Architectural Digest

What's the point of reviewing Architectural Digest only to make fun of (pretentious) rich people and their multi-million dollar bibelots? That approach gets as obvious and tiresome as making fun of Donald Trump's hair. (And in the bad hair department, hasn't everyone moved on to Javier Bardem's Dora-the-Explorer page-boy look in ''No Country for Old Men"?')

Okay, well maybe there's still some country for an occasional zinger -- like the letter in the March issue in fulsome praise of ''Ryan Seacrest's Hollywood Idyll.'' (The effusive reader from Pennsylvania burbles on about the place's ''joie de vivre'' and ''gentle textures.'' Or maybe he's talking about Ryan Seacrest's hair. Ba-bom.)

Seriously, rich people (and/or their designers) sometimes have great taste; AD, without question, hires the best writers and photographers around; and, awash in the magazine's incredibly expensive, elevated aesthetic, a person can always dream.

What drew me to this particular issue was the cover exclusive: "The White House: A look Inside the Newly Decorated Rooms with Laura Bush.''I was interested in seeing how Laura would handle her Jackie Kennedy moment: I remember seeing tapes of the famous ''White House Tour'' when the then-First Lady spoke to the camera in her whispery, part-patrician, part-Marilyn Monroe-ish voice as she pointed out each historically accurate restoration. Apparently, by 1961, the place had taken so much wear and tear, and been inhabited by so many rubes and ruffians, that the interiors were shabbier than a foreclosed Motel Six. Nancy Reagan not only famously upgraded the china, but also her remodeling of the house was featured in an 18-page spread in AD at the time. Clinton decorator Kaki Hockersmith, who possesses one of my favorite all-time names, introduced blood red swags and gold Napoleonic Laurel wreaths, giving the place, it would seem, that special Belle Watling-edition look.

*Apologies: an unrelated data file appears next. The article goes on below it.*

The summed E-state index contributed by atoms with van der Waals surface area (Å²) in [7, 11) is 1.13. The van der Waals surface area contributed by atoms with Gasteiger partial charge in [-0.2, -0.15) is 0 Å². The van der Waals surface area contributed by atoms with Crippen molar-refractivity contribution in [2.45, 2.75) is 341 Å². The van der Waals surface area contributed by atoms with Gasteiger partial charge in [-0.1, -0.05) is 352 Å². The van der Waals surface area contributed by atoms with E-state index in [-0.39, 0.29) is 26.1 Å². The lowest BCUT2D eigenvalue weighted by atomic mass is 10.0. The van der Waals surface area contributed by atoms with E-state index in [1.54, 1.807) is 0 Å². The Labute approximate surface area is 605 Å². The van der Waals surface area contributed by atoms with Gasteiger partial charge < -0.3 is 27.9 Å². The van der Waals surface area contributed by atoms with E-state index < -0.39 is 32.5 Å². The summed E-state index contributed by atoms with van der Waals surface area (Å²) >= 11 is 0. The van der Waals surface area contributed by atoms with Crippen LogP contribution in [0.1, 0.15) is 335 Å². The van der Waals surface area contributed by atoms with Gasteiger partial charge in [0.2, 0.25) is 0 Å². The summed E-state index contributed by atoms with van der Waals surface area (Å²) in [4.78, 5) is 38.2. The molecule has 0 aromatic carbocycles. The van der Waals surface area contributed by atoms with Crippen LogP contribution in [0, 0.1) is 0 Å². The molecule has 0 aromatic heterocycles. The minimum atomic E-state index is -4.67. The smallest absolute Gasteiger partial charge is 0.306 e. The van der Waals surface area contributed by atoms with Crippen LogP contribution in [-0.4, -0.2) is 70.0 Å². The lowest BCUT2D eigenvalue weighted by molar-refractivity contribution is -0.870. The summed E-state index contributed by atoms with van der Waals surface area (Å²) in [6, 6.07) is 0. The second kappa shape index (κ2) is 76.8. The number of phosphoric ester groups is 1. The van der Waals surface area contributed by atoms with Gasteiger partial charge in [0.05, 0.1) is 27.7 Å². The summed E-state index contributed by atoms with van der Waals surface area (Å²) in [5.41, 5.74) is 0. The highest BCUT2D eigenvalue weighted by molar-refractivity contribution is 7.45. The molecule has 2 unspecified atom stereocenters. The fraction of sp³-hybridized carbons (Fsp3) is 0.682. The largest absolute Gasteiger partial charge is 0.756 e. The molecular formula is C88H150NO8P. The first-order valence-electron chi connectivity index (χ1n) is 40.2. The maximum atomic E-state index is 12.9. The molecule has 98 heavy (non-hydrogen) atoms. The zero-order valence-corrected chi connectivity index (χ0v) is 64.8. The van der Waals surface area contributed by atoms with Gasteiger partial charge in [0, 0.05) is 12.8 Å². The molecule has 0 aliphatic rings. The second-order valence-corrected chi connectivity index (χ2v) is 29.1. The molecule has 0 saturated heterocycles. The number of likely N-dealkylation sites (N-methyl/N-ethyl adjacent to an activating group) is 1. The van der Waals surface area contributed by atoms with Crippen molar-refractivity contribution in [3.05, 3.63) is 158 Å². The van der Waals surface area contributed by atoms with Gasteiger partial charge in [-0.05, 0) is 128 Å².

According to AD, Laura Bush began redecorating after her husband took office in 2001, with the help of the much more tamely named Fort Worth, Texas designer Kenneth Blasingame, who also decorated their Crawford ranch. The photos are lavish and museum-quality. I just wish the text on the stately pages had one iota of oomph. Instead, the story is as formal and stiff as George himself looks standing in the ''refreshed'' Green Room, while Laura sits to the side, giving him the Nancy Reagan eyes. One of the more lively quotes, for example, from the First Lady, is ''There's a great reminder of history when you live here.'' Well, um, yeah. I know she's too diplomatic to get into the history of the celebs who slept in the Lincoln Bedroom, which was one focus of the ''historically accurate'' restoration. (To be sure, the Bushes also invited some of their own high-flying supporters to stay there.)

Here's the extent of the dish: "George and I love to read in bed,'' says Mrs. Bush, ''and so we're very aware of having good lamps. And I also have a mother-in-law who stays now in these guest rooms and will be perfectly frank about what she would like in the rooms and what she wouldn't." Well, that certainly required a follow-up, notably missing on the page.

It's odd that the Bushes would undertake this now, just as they're leaving office. But as Blasingame says of the new ecru walls in the oval office, ''Ecru is the color of parchment, and it has a crisp quality.'' Crisp? Burned? That's hardly a ''gentle texture.''

The piece is interesting for what it doesn't say. It will be interesting to see who gets to redecorate next.


Published by:Condé Nast Publications

Frequency: Monthly

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